Barnum the Circus Musical – Theatre Review

It seems we’re no stranger to Phineas Taylor (P.T.) Barnum these days with a certain movie musical being a big hit two years ago. So, it’s no wonder that the Storyboard Entertainment team put their heads together to bring Barnum the Circus Musical back to the stage in Australia. Starring Todd McKenney as Barnum, the revamped production of the 1980’s musical tells of the showman’s life through the traditional musical format, while also dazzling audiences with circus tricks.

Now we all know that P.T. Barnum had a way with words. In “There Is A Sucker Born Ev’ry Minute” we meet a more self-aware Barnum who knows his strengths and how to wield them to sway others. This version of Barnum is a more irresponsible, immature, erratic, selfish and I believe the more accurate version of how the man really was. Wanting to dive into his colouful dreams with his circus life, it seems opposites attract as Barnum’s wife, Charity (Cherry) Barnum played by Rachael Beck only wants her husband to stop fluffing around with his ‘humbug’ to get a safe and respectable regularly paying job so that he can not only be a responsible husband, but a good father. Clearly, he isn’t one because Cherry is the only character that keeps mentioning their children while Barnum’s head is up in the clouds, and the children are only mentioned in the first act, seemingly completely forgotten in the second act.

Most of the writing of this musical is weak. The pacing in the first act is slow with long lulls that made me restlessly wait for the characters to burst into song. Then in the second act, the narrative isn’t clear, moving too quickly without much description or guidance as to where and when (timeline wise) the characters were, losing me completely. This is through no fault of the production as they have the best actors and performers. The costuming, props and clever set design is also truly impressive, but it is the content itself that lets the production down.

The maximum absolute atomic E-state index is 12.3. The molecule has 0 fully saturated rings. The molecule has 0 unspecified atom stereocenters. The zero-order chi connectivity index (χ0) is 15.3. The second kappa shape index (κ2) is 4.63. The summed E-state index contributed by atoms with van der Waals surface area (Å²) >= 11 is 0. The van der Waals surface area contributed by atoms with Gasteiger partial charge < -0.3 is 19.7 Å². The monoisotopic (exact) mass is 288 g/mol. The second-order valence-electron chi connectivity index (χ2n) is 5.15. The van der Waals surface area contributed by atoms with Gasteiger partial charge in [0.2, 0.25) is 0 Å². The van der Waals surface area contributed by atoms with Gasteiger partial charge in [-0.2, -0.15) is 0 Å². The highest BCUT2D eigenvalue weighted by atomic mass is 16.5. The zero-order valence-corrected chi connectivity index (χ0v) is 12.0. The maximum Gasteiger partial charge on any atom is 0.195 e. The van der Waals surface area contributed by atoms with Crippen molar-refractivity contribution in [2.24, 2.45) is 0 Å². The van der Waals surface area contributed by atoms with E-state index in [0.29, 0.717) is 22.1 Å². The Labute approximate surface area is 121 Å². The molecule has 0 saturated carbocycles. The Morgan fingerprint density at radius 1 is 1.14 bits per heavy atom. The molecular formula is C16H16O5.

For example, I found Suzie Mathers impressive and stunning in the short moments she is on stage as Jenny Lind. While I felt that the character not being able to speak English properly to begin with was very clever, I don’t think that the character was utalised as much as she could have been. Tom Thumb’s song “Bigger Isn’t Better” although fun and relatable, seems a bit wasted since we never really get to know the character at all apart from this random appearance and solo number which is clearly a filler for the next scene. I also felt Cherry was extremely one dimensional, she seems to be the only moral compass for Barnum who doesn’t appear to have a conscience of his own. And while this is fine, the entire time that she is on stage, Cherry doesn’t really seem to have a personality of her own apart from trying to keep her husband in line.

The positives in this show are the songs written by Cy Coleman, despite the book being weak, I rather enjoyed the song numbers and choreography. I also felt that the cast were outstanding, particularly Kirby Burgess as the Ringmaster. At first, I was confused as to why Barnum wasn’t the Ringmaster, but when I witnessed Burgess effortlessly change from narrator to different characters in the show Barnum interacts with, changing her posture and accent, I was thoroughly impressed. The circus tricks throughout the production were all extraordinary, but it was rather frustrating when the circus performers would finish a trick and the audience would applaud while the musical actors were still singing, drowning them out to the point where we couldn’t hear what they were saying. It’s not something that can be helped as the circus performers deserve to be applauded and often do their acts during the song numbers, but it was frustrating nonetheless.

Todd McKenney is the hero of Barnum the Circus Musical. He is great in the role, despite the character being a person you wouldn’t want ‘humbugging’ you, with McKenny‘s performance you really believe that Barnum has his own sense of ‘right’ and went in his own direction, a non-conformist to the monochromatic world he saw before him. As stated above however, with the weak writing McKenney was a lot more appealing when he broke the fourth wall and spoke directly to the audience.

Now, I’m not saying that this show is bad. It’s not. If anything, this production of Barnum the Circus Musical is entertaining, ambitious and will probably be the best version of this musical that you will ever see. The cast are all incredibly talented, the costuming is stunning, the music is good and the set and how the performers use it is brilliant. But a show can only be improved so much when the writing isn’t the greatest. If you are still curious, I highly recommend getting a ticket and supporting the hard work everyone involved has done, because how often can you say that you went to a musical and the circus at the same time? Barnum the Circus Musical will never be one of my favourites, but I’m grateful I got to witness this unique experience nonetheless.

Barnum the Circus Musical is currently playing at the Comedy Theatre in Melbourne until June 2nd. For more information and tickets, visit: Photo by Jeff Busby.

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